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Head Loss

Head loss is defined as the loss of energy per unit mass of the fluid. It represents the irreversible
conversion of mechanical energy to an unwanted thermal energy and loss of this energy via heat
transfer. Head loss can be regarded as a sum of ‘major losses’, which are due to frictional effects in
fully developed flow in constant area tubes and minor losses due to entrances, fittings, area
changes and so on.

Fluid Hammer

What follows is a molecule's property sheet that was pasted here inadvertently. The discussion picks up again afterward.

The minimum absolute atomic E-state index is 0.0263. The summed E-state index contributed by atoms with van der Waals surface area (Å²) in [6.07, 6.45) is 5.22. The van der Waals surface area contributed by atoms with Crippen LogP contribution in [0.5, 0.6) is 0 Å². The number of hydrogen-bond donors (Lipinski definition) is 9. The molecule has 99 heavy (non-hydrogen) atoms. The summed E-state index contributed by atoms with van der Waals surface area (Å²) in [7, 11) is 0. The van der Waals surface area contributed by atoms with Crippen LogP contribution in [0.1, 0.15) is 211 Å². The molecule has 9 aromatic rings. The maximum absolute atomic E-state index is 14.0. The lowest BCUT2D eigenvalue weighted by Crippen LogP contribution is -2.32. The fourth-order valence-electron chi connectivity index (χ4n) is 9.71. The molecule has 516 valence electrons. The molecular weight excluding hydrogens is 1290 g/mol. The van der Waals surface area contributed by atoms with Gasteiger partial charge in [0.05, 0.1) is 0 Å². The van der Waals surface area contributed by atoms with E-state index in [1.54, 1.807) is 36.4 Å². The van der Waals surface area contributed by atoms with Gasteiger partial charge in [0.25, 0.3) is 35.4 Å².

When a valve in a pipe with a flowing fluid is suddenly closed, a fluid hammer pressure wave is set
up. The very high pressures generated by such waves can damage the pipe. The maximum
pressure generated by the fluid hammer p h is a function of the fluid density r , initial flow speed u 0
and the velocity of the pressure wave set up in the pipe c p.
ph = f (r , u0, cp ).
The fluid hammer causes pressure fluctuations in the fluid in the pipe because of which the pipe
expands and contracts. This is a critical problem in case of power plants, where the flow of water
must be varied rapidly in proportion to the load changes on the turbine. Incidentally, the pressure
wave is always set up as a result of abrupt decrease in velocity.